Trees as net sinks for methane (CH4) and nitrous oxide (N2O) in the lowland tropical rain forest on volcanic Reunion Island - Archive ouverte HAL Access content directly
Journal Articles New Phytologist Year : 2020

Trees as net sinks for methane (CH4) and nitrous oxide (N2O) in the lowland tropical rain forest on volcanic Reunion Island

(1, 2) , (1, 2) , (1, 2) , (1, 2, 3) , (1, 2, 3) , (1, 2, 3) , (4)
1
2
3
4

Abstract

. Trees are known to emit methane (CH4) and nitrous oxide (N2O), with tropical wetland trees being considerable CH4 sources. Little is known about CH4 and especially N2O exchange of trees growing in tropical rain forests under nonflooded conditions. . We determined CH4 and N2O exchange of stems of six dominant tree species, cryptogamic stem covers, soils and volcanic surfaces at the start of the rainy season in a 400-yr-old tropical lowland rain forest situated on a basaltic lava flow (R eunion Island). We aimed to understand the unknown role in greenhouse gas fluxes of these atypical tropical rain forests on basaltic lava flows. . The stems studied were net sinks for atmospheric CH4 and N2O, as were cryptogams, which seemed to be co-responsible for the stem uptake. In contrast with more commonly studied rain forests, the soil and previously unexplored volcanic surfaces consumed CH4. Their N2O fluxes were negligible. . Greenhouse gas uptake potential by trees and cryptogams constitutes a novel and unique finding, thus showing that plants can serve not only as emitters, but also as consumers of CH4 and N2O. The volcanic tropical lowland rain forest appears to be an important CH4 sink, as well as a possible N2O sink.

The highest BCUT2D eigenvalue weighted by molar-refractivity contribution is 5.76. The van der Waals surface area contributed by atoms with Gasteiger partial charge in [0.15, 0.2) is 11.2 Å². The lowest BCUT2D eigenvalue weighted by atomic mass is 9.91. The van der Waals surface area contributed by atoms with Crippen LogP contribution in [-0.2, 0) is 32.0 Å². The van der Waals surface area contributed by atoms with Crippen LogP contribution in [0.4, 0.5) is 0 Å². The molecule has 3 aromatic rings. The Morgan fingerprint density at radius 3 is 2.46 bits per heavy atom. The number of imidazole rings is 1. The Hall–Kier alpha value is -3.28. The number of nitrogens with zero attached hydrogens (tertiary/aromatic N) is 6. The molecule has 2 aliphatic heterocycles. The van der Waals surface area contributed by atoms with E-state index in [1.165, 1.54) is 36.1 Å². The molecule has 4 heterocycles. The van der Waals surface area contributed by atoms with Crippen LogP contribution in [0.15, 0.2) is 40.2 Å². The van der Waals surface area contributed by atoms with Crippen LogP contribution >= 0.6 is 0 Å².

Fichier principal
Vignette du fichier
nph.17002.pdf (1.61 Mo) Télécharger le fichier
Origin : Publication funded by an institution

Dates and versions

hal-03047906 , version 1 (09-12-2020)

Licence

Attribution - CC BY 4.0

Identifiers

Cite

Katerina Machacova, Libor Borak, Thomas Agyei, Thomas Schindler, Kaido Soosaar, et al.. Trees as net sinks for methane (CH4) and nitrous oxide (N2O) in the lowland tropical rain forest on volcanic Reunion Island. New Phytologist, 2020, 229, pp.1993-1994. ⟨10.1111/nph.17002⟩. ⟨hal-03047906⟩
40 View
92 Download

Altmetric

Share

Gmail Facebook Twitter LinkedIn More